The first two photos in this post are said to have been taken in Cambodia, but I cannot vouch for their authenticity, date or anything else about them. They showed up in my Twitter feed with “PTO” as the source but, in a subsequent message, corrected as “TPO.”
Whether as real as they appear to be, the photos strike me as emblematic of how misunderstood mental illness is in Cambodia, how inadequate is its treatment and how brutal can be efforts to control severe cases.
Below is the second photo in the Twitter item, included only below because, in my opinion, it is far too sensational to put at the top.
On Twitter, highly regarded Cambodian journalist Mech Dara wrote this:
Mental health in Cam-a man about 50 years old, his leg was tied up with a chains hanging up with the pillar of the old abandoned house, with broken roof in the forest of banana. He is a person who is violent, aggressive, harmful, and naked.
(Mech recently quit his reporting job on principle at the discredited Phnom Penh Post, which used to be a major source of unbiased news in English, without another job lined up. If you need or know an organization that can use his considerable talents, please don’t be shy.)
Aside from Mech’s reputation, there is good reason to think that the photos are worth our attention. (I happened to meet him after I drafted this post when I overheard a conversation while having coffee.) One reason for taking them at face value is that I occasionally read about villagers killing individuals thought to be witches or sorcerers in the wake of adversities ranging from crop failures to widespread illness. Curses are widely feared.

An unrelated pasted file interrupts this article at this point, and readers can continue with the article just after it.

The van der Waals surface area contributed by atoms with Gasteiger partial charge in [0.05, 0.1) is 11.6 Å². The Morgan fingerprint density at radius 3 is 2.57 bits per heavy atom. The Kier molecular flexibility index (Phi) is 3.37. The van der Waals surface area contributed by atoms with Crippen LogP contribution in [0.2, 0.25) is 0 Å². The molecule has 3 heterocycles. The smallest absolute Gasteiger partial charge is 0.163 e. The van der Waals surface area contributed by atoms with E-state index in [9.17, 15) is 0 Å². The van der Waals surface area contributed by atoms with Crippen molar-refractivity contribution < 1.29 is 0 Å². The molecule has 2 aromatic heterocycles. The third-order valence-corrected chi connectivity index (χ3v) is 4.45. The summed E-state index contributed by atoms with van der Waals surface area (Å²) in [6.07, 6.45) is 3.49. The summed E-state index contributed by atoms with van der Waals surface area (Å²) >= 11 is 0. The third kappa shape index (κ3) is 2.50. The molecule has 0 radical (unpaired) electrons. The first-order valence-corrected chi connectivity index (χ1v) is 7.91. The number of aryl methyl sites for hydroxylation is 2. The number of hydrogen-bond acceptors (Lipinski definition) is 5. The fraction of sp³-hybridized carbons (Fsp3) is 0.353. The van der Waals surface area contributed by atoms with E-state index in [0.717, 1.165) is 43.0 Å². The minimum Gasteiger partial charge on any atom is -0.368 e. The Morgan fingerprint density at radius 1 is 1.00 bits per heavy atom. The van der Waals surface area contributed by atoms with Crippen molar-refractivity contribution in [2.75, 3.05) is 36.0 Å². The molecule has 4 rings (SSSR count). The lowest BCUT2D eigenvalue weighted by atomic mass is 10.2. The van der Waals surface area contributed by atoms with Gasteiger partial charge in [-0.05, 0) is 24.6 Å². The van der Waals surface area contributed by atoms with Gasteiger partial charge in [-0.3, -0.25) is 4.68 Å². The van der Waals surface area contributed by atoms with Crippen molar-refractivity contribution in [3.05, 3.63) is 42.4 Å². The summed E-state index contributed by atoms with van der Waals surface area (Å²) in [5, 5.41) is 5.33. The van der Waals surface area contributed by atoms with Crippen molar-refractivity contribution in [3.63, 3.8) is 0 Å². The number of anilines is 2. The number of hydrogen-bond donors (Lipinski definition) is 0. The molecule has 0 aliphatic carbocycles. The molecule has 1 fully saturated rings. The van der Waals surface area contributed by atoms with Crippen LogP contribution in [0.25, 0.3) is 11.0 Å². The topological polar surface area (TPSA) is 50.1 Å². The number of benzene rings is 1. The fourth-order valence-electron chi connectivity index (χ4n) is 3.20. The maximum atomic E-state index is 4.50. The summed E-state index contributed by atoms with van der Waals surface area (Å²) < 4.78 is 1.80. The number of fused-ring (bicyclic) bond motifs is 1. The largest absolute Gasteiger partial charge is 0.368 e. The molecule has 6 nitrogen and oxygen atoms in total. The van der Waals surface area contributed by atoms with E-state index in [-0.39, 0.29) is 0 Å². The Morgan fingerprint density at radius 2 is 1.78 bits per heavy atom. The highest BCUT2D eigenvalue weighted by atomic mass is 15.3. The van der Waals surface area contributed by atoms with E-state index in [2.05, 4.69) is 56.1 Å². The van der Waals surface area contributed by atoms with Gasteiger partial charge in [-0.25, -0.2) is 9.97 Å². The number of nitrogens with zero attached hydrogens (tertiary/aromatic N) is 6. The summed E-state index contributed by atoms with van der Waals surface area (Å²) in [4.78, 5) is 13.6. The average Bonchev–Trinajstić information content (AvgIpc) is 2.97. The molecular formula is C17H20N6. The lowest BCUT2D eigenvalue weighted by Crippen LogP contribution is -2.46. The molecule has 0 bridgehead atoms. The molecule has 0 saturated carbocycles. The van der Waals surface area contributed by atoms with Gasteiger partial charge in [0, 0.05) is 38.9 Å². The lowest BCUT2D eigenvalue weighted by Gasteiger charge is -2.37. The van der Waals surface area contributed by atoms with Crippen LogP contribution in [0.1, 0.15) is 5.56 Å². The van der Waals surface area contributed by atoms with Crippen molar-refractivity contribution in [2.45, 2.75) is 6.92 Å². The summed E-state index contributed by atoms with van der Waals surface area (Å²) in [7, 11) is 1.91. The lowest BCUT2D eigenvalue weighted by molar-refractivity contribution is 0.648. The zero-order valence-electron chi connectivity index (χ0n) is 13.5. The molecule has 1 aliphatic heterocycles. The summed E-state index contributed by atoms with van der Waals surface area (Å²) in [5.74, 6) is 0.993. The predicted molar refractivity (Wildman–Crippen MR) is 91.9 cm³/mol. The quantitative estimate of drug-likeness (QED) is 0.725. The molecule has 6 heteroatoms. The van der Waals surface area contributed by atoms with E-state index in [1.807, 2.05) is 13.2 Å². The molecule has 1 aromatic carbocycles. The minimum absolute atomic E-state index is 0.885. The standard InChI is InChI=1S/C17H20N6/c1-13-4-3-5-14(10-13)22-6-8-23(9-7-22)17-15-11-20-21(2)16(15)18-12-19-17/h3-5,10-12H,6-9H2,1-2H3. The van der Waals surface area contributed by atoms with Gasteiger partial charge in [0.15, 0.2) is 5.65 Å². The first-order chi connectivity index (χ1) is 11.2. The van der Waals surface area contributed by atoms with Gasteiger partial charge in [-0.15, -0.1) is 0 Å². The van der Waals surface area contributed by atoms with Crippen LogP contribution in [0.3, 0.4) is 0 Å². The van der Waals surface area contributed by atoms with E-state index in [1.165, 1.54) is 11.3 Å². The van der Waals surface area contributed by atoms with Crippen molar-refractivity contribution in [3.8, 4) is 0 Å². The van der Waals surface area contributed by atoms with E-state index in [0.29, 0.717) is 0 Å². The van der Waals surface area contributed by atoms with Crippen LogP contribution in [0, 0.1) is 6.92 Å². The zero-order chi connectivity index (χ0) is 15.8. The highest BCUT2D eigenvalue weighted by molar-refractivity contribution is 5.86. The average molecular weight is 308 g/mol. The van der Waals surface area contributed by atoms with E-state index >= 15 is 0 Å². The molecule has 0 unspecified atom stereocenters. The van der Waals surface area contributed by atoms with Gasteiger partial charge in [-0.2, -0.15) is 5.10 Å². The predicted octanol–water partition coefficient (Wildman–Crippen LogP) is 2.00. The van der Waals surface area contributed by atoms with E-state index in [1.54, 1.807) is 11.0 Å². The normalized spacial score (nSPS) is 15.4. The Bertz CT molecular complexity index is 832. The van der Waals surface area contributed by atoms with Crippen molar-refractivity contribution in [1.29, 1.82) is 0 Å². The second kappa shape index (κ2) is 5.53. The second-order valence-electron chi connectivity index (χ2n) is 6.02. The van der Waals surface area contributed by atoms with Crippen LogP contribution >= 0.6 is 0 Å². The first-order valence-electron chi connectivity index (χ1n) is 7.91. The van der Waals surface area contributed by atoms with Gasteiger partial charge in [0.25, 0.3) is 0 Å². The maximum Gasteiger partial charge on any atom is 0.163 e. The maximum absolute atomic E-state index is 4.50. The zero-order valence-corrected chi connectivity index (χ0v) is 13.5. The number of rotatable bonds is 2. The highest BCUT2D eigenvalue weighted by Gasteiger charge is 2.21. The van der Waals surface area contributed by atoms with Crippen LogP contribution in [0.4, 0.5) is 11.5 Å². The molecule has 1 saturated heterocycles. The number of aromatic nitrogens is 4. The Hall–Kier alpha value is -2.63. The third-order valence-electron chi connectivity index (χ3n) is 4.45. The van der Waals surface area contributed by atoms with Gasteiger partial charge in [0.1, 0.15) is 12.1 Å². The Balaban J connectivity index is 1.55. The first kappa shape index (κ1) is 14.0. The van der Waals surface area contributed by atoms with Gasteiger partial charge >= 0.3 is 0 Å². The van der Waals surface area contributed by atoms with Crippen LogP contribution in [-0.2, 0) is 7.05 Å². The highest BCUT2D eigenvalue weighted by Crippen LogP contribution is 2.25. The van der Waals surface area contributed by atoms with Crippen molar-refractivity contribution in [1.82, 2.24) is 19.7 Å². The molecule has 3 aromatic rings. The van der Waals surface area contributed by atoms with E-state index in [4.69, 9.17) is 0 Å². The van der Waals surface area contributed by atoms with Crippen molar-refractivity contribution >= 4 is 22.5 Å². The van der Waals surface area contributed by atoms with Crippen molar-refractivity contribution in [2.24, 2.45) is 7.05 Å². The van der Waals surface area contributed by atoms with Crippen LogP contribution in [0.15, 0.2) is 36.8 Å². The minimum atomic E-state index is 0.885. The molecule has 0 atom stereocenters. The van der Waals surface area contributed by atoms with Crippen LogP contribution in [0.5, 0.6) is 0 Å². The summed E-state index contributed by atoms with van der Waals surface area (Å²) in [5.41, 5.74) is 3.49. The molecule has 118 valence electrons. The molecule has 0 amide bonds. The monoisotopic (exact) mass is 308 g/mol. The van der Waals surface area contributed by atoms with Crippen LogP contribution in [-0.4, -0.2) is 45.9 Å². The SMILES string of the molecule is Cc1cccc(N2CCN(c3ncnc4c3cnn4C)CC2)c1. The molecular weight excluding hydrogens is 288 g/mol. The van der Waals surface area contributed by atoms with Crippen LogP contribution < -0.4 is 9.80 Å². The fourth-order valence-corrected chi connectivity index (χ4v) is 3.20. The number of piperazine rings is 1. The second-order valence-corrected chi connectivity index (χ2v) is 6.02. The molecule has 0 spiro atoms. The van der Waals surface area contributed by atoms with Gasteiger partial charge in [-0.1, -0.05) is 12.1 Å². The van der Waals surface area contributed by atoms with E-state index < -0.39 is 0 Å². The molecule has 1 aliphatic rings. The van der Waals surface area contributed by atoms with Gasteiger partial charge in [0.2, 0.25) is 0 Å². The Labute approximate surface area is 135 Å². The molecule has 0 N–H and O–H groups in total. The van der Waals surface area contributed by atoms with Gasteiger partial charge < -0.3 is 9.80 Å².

Even where I live in Phnom Penh, I encounter educated folks who respect spirits. There are spirit houses in most abodes, in stores and on sidewalks. Often, mostly on holidays, food is offered to spirits.
Sometimes, white fabric cutouts representing ghosts can be seen waving from the entrances to Buddhist temples during funerals as well as other occasions. It is useful to bear in mind that Cambodia is officially a Buddhist nation in which belief in ghosts is widespread, and 95 percent of the population labels itself as Buddhist.
There is hardly any confidence in or understanding of psychotherapy, and only a tiny amount is available. Instead of modern treatment when someone acts “crazy,” extreme measures such restraints are employed as long as 24 hours a day.
I cannot conceive what life is like for the poor soul in the photos,.
Nor do I have much confidence that change can come quickly for everyone who suffers from mental illness in a country where post-traumatic stress disorder (PTSD) following Cambodia’s genocide runs rampant.
Undeniably, it is a sad state of affairs.